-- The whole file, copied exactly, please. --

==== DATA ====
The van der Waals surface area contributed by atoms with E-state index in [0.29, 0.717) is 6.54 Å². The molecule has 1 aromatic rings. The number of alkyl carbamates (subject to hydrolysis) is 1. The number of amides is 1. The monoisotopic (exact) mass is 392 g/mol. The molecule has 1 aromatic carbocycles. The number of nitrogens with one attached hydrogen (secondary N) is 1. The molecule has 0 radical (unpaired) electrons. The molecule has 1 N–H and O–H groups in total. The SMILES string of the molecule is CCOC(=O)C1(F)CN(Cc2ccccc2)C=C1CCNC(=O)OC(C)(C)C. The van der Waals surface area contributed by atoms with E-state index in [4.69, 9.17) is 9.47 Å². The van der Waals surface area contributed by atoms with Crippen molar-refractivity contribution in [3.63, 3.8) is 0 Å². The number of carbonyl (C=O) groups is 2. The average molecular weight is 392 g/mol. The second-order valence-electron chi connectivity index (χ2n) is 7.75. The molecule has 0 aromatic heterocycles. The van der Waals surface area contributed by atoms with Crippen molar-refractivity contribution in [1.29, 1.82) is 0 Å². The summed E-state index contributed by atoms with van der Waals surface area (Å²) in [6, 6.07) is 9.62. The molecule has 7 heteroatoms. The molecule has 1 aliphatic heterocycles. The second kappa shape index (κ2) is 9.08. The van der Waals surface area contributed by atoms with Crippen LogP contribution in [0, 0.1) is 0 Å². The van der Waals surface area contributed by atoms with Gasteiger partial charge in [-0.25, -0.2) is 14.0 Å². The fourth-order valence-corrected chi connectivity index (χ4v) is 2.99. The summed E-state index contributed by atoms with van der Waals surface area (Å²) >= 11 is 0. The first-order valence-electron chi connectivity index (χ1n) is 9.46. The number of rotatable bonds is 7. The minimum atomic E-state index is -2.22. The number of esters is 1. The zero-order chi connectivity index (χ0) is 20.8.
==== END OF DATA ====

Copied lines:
The van der Waals surface area contributed by atoms with E-state index in [0.29, 0.717) is 6.54 Å². The molecule has 1 aromatic rings. The number of alkyl carbamates (subject to hydrolysis) is 1. The number of amides is 1. The monoisotopic (exact) mass is 392 g/mol. The molecule has 1 aromatic carbocycles. The number of nitrogens with one attached hydrogen (secondary N) is 1. The molecule has 0 radical (unpaired) electrons. The molecule has 1 N–H and O–H groups in total. The SMILES string of the molecule is CCOC(=O)C1(F)CN(Cc2ccccc2)C=C1CCNC(=O)OC(C)(C)C. The van der Waals surface area contributed by atoms with E-state index in [4.69, 9.17) is 9.47 Å². The van der Waals surface area contributed by atoms with Crippen molar-refractivity contribution in [3.63, 3.8) is 0 Å². The number of carbonyl (C=O) groups is 2. The average molecular weight is 392 g/mol. The second-order valence-electron chi connectivity index (χ2n) is 7.75. The molecule has 0 aromatic heterocycles. The van der Waals surface area contributed by atoms with Crippen molar-refractivity contribution in [1.29, 1.82) is 0 Å². The summed E-state index contributed by atoms with van der Waals surface area (Å²) in [6, 6.07) is 9.62. The molecule has 7 heteroatoms. The molecule has 1 aliphatic heterocycles. The second kappa shape index (κ2) is 9.08. The van der Waals surface area contributed by atoms with Crippen LogP contribution in [0, 0.1) is 0 Å². The van der Waals surface area contributed by atoms with Gasteiger partial charge in [-0.25, -0.2) is 14.0 Å². The fourth-order valence-corrected chi connectivity index (χ4v) is 2.99. The summed E-state index contributed by atoms with van der Waals surface area (Å²) >= 11 is 0. The first-order valence-electron chi connectivity index (χ1n) is 9.46. The number of rotatable bonds is 7. The minimum atomic E-state index is -2.22. The number of esters is 1. The zero-order chi connectivity index (χ0) is 20.8.